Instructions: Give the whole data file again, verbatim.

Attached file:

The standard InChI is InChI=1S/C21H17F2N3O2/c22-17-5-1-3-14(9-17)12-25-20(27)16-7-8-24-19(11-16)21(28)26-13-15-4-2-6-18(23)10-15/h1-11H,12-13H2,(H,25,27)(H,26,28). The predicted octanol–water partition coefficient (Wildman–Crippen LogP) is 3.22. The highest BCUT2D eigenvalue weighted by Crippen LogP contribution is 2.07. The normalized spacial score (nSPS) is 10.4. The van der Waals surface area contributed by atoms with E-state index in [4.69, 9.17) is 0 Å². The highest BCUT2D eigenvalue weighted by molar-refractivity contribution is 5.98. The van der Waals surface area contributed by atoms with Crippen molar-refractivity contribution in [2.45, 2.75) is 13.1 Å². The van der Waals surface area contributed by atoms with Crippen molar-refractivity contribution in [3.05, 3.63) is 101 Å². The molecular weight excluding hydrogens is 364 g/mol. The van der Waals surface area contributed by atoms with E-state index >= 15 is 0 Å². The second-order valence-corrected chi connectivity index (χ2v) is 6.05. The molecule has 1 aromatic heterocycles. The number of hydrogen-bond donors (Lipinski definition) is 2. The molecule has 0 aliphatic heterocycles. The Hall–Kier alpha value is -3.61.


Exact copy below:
The standard InChI is InChI=1S/C21H17F2N3O2/c22-17-5-1-3-14(9-17)12-25-20(27)16-7-8-24-19(11-16)21(28)26-13-15-4-2-6-18(23)10-15/h1-11H,12-13H2,(H,25,27)(H,26,28). The predicted octanol–water partition coefficient (Wildman–Crippen LogP) is 3.22. The highest BCUT2D eigenvalue weighted by Crippen LogP contribution is 2.07. The normalized spacial score (nSPS) is 10.4. The van der Waals surface area contributed by atoms with E-state index in [4.69, 9.17) is 0 Å². The highest BCUT2D eigenvalue weighted by molar-refractivity contribution is 5.98. The van der Waals surface area contributed by atoms with Crippen molar-refractivity contribution in [2.45, 2.75) is 13.1 Å². The van der Waals surface area contributed by atoms with Crippen molar-refractivity contribution in [3.05, 3.63) is 101 Å². The molecular weight excluding hydrogens is 364 g/mol. The van der Waals surface area contributed by atoms with E-state index >= 15 is 0 Å². The second-order valence-corrected chi connectivity index (χ2v) is 6.05. The molecule has 1 aromatic heterocycles. The number of hydrogen-bond donors (Lipinski definition) is 2. The molecule has 0 aliphatic heterocycles. The Hall–Kier alpha value is -3.61.